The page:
If you were to find yourself in Northern Uganda, you would probably see some of the 40,000 “night commuters” walking in the twilight. These children leave their homes each evening and make the perilous journey to town and city centres to sleep in bus stations, churches, storefronts and on the streets. You probably wouldn’t see many school children though. The majority is too afraid to go to school – schools are after all, ideal hunting grounds for rebels. In 1996, for example, 139 girls from St. Mary’s School in Aboke were abducted. Their heroic teachers chased the rebels and secured the release of 109 of those girls. Not many are so lucky.
The Life of a Child Soldier
The first stage of becoming a child soldier is the abduction itself. Children are abducted from their own lands, their homes or their schools. The abduction is usually accompanied by severe beatings. Not all are suitable. They must be young enough and impressionable enough to be indoctrinated but old enough to carry weapons. In practice, the majority of abductees are aged between thirteen and sixteen.
Abduction is followed by induction and training. LRA commanders force captured children to take part in the almost ritualized killing of others very soon after their abduction. This helps to break down resistance to LRA authority and to destroy taboos about killing. After some training (sometimes as little as a few weeks) the children – boys and girls alike – are forced into combat against the Ugandan military, the UPDF.
Once inducted, children are assigned to a ‘family’. A family is headed by an LRA commander or ‘teacher’ and will consist of siblings (children younger than thirteen), recruits (about to undergo training) and soldiers (those who have completed their training). Girls are forced into marriage and are expected to bear children to “create a new clan”. Each commander will have a number of wives according to status and has the power to transfer his wives to other commanders.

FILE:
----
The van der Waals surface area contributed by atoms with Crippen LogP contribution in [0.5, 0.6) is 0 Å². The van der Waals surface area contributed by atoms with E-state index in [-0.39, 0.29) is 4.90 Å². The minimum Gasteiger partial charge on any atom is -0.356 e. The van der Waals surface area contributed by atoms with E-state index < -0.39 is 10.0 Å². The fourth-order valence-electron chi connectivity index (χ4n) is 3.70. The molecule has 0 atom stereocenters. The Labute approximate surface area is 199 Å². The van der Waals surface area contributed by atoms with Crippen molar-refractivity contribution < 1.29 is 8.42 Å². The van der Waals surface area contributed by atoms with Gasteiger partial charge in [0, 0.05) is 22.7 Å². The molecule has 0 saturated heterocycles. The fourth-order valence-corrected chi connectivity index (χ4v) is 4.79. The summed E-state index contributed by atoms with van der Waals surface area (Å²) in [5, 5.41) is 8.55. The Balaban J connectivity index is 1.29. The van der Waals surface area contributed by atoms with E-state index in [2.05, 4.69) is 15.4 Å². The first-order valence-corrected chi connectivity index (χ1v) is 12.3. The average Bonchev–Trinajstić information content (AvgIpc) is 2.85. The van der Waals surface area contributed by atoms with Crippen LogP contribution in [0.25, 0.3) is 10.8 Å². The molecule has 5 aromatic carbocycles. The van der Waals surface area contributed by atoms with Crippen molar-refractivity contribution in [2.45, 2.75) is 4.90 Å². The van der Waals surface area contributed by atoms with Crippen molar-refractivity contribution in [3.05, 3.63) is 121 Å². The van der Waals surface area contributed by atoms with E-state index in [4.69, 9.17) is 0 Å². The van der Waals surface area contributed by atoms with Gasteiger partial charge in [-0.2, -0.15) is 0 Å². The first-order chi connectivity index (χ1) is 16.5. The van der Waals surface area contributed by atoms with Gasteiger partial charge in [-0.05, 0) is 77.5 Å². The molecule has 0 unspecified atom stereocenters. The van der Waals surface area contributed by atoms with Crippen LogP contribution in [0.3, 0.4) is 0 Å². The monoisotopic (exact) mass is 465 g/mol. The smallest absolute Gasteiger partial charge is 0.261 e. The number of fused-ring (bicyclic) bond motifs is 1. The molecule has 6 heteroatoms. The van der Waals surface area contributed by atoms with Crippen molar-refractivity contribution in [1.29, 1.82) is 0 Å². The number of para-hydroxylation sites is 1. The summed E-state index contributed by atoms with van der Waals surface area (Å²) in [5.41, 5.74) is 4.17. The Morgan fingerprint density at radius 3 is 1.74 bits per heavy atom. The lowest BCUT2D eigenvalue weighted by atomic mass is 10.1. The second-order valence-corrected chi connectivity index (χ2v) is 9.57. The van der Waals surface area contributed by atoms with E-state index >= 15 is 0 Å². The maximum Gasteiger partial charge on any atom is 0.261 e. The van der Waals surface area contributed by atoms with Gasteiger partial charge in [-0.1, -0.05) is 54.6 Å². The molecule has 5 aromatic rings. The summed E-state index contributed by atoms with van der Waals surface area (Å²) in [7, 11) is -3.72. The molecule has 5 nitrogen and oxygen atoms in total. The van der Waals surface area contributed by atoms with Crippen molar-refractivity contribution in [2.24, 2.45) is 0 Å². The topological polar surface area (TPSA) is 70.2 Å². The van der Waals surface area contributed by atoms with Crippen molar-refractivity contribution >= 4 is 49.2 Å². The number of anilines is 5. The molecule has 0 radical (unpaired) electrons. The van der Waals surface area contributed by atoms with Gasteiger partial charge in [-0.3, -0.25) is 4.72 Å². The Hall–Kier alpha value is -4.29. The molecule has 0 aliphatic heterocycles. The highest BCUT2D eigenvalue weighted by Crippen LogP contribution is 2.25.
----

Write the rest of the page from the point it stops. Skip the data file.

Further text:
Many children attempt to escape even though if caught, they will most likely be killed. Thousands have succeeded. After the initial flight, there is often a long and dangerous journey in the bush. Making contact with the police or civilians is also quite risky. The police will suspect an ambush and civilians will fear reprisals from the LRA for harbouring escapees. If the children manage to do all this and reclaim their freedom, then they face the immense challenge of trying to rebuild their lives.
Physically, they are often in a bad way when they emerge from the bush. Psychologically, they are usually extremely traumatized. Their families may have been killed or relocated to IDP camps. They will continue to face further risk of abduction. Because they have themselves taken part in appalling violence, acceptance back into the community can also be difficult. Girls in particular face difficulties such as social rejection and alienation as well as medical complications resulting from forced marriages.
The LRA in 2005
Thankfully, the LRA is much diminished today. The delicate peace process in Sudan has dealt Kony a serious blow, the International Criminal Court has issued arrest warrants for five LRA leaders, including Kony himself and numbers are reported to have fallen from over 10,000 to less than a thousand. So, who knows? Once more there is hope that the suffering of the Acholi people of Northern Uganda will soon be at an end. Fingers crossed. Say a prayer.
– Written by Niamh O Riordan and published in The Imokilly People